Pics attached – Hooded Wheatear; Slender-billed Gull; Great White Egrets; Little Stints (& Dunlin); & Common Buzzard
 

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Paul Chapman

Well-known member
After those stops. we arrived at Kibbutz Samar at 11.50am. The gen from Steve and also on site was that in contrast to last year, the best place to look for the Black Bush Robins was the horse field rather than the jungle. Cafebirder eventually dug out the Black Bush Robin. He got a snap - https://twitter.com/howardtaffs1/status/1226555123956113409v - but I was not quick enough on the draw. It is a species that I have photographed a couple of times before but I still kicked myself. Otherwise Black Redstarts were a trip addition and Hoopoe, Green Bee-eaters, Tristram’s Grackles, Bluethroats, Blackstart, Palestine Sunbird and Spanish Sparrows passed the time very pleasantly.

With the conditions having scuppered us a bit with larks and sandgrouse, the plan for the rest of the day was heading back to the Uvda valley and then up through the Ramon crater to finish the day back at the same hotel at Beer Sheva. It was cold and windy and most of the time it was damp. The first stop in the Uvda valley at 2.30pm provided highlights of six Arabian Babblers, Bluethroat, Sardinian Warbler, Black Redstart, Blackstart, White-crowned Black Wheatear and ten Trumpeter Finches but no more unusual larks, sandgrouse or Cyprus Warbler.

Apart from a hail storm and a couple of rainbows as the wind raged, the rest of the afternoon was pretty much spent laughing at our luck with the weather and stopping as we headed north but seeing nothing at all of note! As dusk fell, we stopped briefly at the Sde Boker Sewage Ponds where there were thirty Shoveler and presumably the same two Golden Jackals.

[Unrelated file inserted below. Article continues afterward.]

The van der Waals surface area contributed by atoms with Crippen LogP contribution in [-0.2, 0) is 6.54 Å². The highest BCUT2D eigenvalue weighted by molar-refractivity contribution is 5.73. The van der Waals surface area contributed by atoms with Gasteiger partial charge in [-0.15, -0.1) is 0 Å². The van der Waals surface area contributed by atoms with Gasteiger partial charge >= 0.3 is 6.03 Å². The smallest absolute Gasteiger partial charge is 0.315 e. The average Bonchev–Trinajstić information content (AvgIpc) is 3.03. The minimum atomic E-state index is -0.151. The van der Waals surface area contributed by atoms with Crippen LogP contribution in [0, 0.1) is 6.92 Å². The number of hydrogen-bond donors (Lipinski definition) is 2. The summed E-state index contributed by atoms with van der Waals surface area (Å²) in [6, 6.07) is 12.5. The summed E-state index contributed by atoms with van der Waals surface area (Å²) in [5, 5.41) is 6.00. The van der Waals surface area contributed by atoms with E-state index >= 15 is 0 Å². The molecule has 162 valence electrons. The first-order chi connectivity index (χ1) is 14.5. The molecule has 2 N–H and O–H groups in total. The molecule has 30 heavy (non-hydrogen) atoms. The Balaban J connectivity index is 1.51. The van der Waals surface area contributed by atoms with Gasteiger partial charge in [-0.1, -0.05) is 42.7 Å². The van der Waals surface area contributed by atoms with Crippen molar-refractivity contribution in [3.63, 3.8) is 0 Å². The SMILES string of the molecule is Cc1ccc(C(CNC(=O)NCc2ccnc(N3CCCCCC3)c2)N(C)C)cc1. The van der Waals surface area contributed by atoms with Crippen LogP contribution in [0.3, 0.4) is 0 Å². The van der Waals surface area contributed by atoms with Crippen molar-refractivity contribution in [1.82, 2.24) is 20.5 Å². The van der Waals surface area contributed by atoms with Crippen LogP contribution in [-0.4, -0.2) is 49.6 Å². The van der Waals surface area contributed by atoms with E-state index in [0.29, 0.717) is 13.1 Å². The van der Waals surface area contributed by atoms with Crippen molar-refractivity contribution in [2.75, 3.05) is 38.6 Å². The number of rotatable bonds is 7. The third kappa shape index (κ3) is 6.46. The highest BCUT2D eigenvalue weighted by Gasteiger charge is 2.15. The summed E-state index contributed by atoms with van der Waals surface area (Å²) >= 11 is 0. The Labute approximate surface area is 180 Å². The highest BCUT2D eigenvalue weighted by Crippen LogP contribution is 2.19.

The journey to the same hotel in Beer Sheva went smoothly enough. On arrival this time, I mentioned dinner when paying for the room. A mistake. The price was exorbitant and as a result, simply the reaction of the look on my face led to the price immediately being halved without me saying a word. A truly bizarre experience. Any way. Dinner, beer and bed.

Pics attached – Rainbow in the Ramon crater; Green Bee-eater; Palestine Sunbird; Bluethroat; & reminiscence shot of Black Bush Robin from 2013
 

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Paul Chapman

Well-known member
Monday 10th February – we needed to be at Tel Aviv airport around 5.00pm to return our hire car and check in for our flight. Up for a buffet breakfast at 6.30am, we were away and heading for Mount Amasa. En route, White-throated Kingfisher in the outskirts of Beer Sheva and Chukar from Route 31 were trip additions for me. We arrived at Mount Amasa at 8.30am. It was cold, windy and drizzling. We checked the area near the top and then the slopes lower down. We got wet. Very wet. It was very reminiscent of the last time I had wandered along the seawall with Cafebirder at home.

That said, Chukars were common with at least twenty and trip additions included Jay, Great Tit, twenty Woodlark, a female Blue Rock Thrush, six Chaffinch and at least three Finsch’s Wheatears – a female and two males. Despite being drenched, Cafebirder likes pipits. He had got stuck in and picked up the song of a Long-billed Pipit. He came and found me and so we headed back to the spot in the hope of the weather brightening. After another twenty minutes or so with nothing, we had decided that it was madness. We started walking back to the car and instantly, Cafebirder called Long-billed Pipit as two flew over giving a distinctive ‘chupp’. Job done. Not the sunny stroll improving on my 2013 Lahav photos that I had wanted but job done nevertheless.

Pics attached – Mount Amasa; Finsch’s Wheatear; Woodlark; Blue Rock Thrush; & Chukar